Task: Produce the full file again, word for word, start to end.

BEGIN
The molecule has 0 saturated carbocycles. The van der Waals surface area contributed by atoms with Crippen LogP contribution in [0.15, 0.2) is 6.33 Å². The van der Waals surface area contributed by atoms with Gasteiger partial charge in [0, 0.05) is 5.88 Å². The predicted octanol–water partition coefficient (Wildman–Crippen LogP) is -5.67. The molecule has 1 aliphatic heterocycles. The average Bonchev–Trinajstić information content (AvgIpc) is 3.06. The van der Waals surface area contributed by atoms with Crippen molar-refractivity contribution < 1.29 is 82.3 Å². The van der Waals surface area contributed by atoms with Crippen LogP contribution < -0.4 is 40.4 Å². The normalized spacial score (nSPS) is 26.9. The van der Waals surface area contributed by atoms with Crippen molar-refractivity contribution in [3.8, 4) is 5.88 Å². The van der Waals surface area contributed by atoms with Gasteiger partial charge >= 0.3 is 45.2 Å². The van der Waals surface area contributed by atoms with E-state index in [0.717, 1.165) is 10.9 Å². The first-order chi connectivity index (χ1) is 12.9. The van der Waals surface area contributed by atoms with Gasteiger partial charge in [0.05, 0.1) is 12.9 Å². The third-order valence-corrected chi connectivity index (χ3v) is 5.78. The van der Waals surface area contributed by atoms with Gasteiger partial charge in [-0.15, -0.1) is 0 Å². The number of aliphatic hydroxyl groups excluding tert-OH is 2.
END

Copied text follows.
The molecule has 0 saturated carbocycles. The van der Waals surface area contributed by atoms with Crippen LogP contribution in [0.15, 0.2) is 6.33 Å². The van der Waals surface area contributed by atoms with Gasteiger partial charge in [0, 0.05) is 5.88 Å². The predicted octanol–water partition coefficient (Wildman–Crippen LogP) is -5.67. The molecule has 1 aliphatic heterocycles. The average Bonchev–Trinajstić information content (AvgIpc) is 3.06. The van der Waals surface area contributed by atoms with Crippen molar-refractivity contribution < 1.29 is 82.3 Å². The van der Waals surface area contributed by atoms with Crippen LogP contribution < -0.4 is 40.4 Å². The normalized spacial score (nSPS) is 26.9. The van der Waals surface area contributed by atoms with Crippen molar-refractivity contribution in [3.8, 4) is 5.88 Å². The van der Waals surface area contributed by atoms with Gasteiger partial charge >= 0.3 is 45.2 Å². The van der Waals surface area contributed by atoms with E-state index in [0.717, 1.165) is 10.9 Å². The first-order chi connectivity index (χ1) is 12.9. The van der Waals surface area contributed by atoms with Gasteiger partial charge in [0.05, 0.1) is 12.9 Å². The third-order valence-corrected chi connectivity index (χ3v) is 5.78. The van der Waals surface area contributed by atoms with Gasteiger partial charge in [-0.15, -0.1) is 0 Å². The number of aliphatic hydroxyl groups excluding tert-OH is 2.